I loved their friendships they made with the locals, but when he got to explaining the identity theft, I got caught in all the details and lost interest. I skipped around some there, so I’d only rate it a 3.25. But I completely recommend his R&W series. Wodehouse would approve.

Book Club: Life With Father

father_sonMy book club’s pick for April was the old book, Life With Father by Clarence Day, Jr. We had our meeting last night and we all had a great time.

The book is written as a memoir by the oldest son, who recalls growing up with an autocratic serious father in New York City in the 1880s. At first, I couldn’t stand Clare, as the dad was called. He was strict, grouchy, authoritarian and humorless. But as I got into the book, I began to pick up on the humor of a man who despite knowing exactly how the world ought to be run, finds that people around him never quite go along with his plans. The humor of the situation began to grow on me and I wound up enjoying the book.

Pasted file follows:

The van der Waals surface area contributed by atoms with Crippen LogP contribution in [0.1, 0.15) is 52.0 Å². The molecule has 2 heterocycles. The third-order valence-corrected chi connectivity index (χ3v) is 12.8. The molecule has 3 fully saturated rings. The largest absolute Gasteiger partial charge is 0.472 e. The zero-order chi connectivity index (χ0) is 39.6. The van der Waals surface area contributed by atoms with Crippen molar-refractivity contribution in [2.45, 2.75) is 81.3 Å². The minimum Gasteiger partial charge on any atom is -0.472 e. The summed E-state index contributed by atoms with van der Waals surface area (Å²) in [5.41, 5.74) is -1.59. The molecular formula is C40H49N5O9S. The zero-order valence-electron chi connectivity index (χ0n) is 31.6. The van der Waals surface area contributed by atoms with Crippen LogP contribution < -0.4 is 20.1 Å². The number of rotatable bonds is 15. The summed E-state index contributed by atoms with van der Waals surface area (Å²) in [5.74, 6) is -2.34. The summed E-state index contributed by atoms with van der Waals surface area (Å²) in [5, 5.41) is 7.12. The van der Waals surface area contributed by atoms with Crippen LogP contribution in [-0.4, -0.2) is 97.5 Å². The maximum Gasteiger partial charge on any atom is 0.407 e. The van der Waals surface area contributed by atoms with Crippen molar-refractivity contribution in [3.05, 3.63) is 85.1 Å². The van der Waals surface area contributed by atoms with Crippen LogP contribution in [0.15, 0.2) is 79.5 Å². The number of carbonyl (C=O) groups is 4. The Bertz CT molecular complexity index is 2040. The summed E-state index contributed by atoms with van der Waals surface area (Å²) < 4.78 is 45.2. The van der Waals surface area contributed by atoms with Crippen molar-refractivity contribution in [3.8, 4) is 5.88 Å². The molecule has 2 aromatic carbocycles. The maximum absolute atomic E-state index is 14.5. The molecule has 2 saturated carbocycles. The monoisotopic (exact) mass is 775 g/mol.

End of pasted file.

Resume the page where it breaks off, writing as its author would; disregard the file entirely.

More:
One of the best parts of the book was the setting. I loved reading about the ice delivery, about dining at Delmonico’s, about installing the newfangled telephone. Eventually I decided that dads haven’t changed much in the last 120 years after all.

Book Review: Cat Daddy

20150602_154823Title: Cat Daddy: What the World’s Most Incorrigible Cat Taught Me About Life, Love, and Coming Clean

Author: Jackson Galaxy, the guy on My Cat From Hell

Genre: Memoir, animal behavior

This is not Jackson Galaxy’s cat pictured above. It’s my cat, Tina, who adopted us one Valentine’s Day. I stick to my story that I thought she was a present from my husband who knew how much I wanted a cat. By the time he came home from work, we had cat food, a little box, and three little kids who were in love with the pretty kitty.